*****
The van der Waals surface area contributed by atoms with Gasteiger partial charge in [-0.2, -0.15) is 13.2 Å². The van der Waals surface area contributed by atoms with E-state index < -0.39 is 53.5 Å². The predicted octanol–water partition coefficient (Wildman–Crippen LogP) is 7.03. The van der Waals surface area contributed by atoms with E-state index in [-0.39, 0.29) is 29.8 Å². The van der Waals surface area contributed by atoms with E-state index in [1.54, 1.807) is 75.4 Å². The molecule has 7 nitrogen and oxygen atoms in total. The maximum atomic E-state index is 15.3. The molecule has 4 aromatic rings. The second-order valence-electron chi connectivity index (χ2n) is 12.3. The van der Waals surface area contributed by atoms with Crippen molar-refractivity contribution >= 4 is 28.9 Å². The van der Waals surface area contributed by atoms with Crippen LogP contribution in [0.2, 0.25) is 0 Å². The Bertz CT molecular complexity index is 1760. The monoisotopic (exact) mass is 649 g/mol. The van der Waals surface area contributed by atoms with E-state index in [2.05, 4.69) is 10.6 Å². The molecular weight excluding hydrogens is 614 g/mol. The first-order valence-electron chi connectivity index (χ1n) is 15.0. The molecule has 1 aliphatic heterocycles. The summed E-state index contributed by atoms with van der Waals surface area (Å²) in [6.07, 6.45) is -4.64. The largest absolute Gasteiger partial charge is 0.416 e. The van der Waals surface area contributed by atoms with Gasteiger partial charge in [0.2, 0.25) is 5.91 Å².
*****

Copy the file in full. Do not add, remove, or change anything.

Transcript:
The van der Waals surface area contributed by atoms with Gasteiger partial charge in [-0.2, -0.15) is 13.2 Å². The van der Waals surface area contributed by atoms with E-state index < -0.39 is 53.5 Å². The predicted octanol–water partition coefficient (Wildman–Crippen LogP) is 7.03. The van der Waals surface area contributed by atoms with E-state index in [-0.39, 0.29) is 29.8 Å². The van der Waals surface area contributed by atoms with E-state index in [1.54, 1.807) is 75.4 Å². The molecule has 7 nitrogen and oxygen atoms in total. The maximum atomic E-state index is 15.3. The molecule has 4 aromatic rings. The second-order valence-electron chi connectivity index (χ2n) is 12.3. The van der Waals surface area contributed by atoms with Crippen molar-refractivity contribution >= 4 is 28.9 Å². The van der Waals surface area contributed by atoms with Crippen LogP contribution in [0.2, 0.25) is 0 Å². The Bertz CT molecular complexity index is 1760. The monoisotopic (exact) mass is 649 g/mol. The van der Waals surface area contributed by atoms with E-state index in [2.05, 4.69) is 10.6 Å². The molecular weight excluding hydrogens is 614 g/mol. The first-order valence-electron chi connectivity index (χ1n) is 15.0. The molecule has 1 aliphatic heterocycles. The summed E-state index contributed by atoms with van der Waals surface area (Å²) in [6.07, 6.45) is -4.64. The largest absolute Gasteiger partial charge is 0.416 e. The van der Waals surface area contributed by atoms with Gasteiger partial charge in [0.2, 0.25) is 5.91 Å².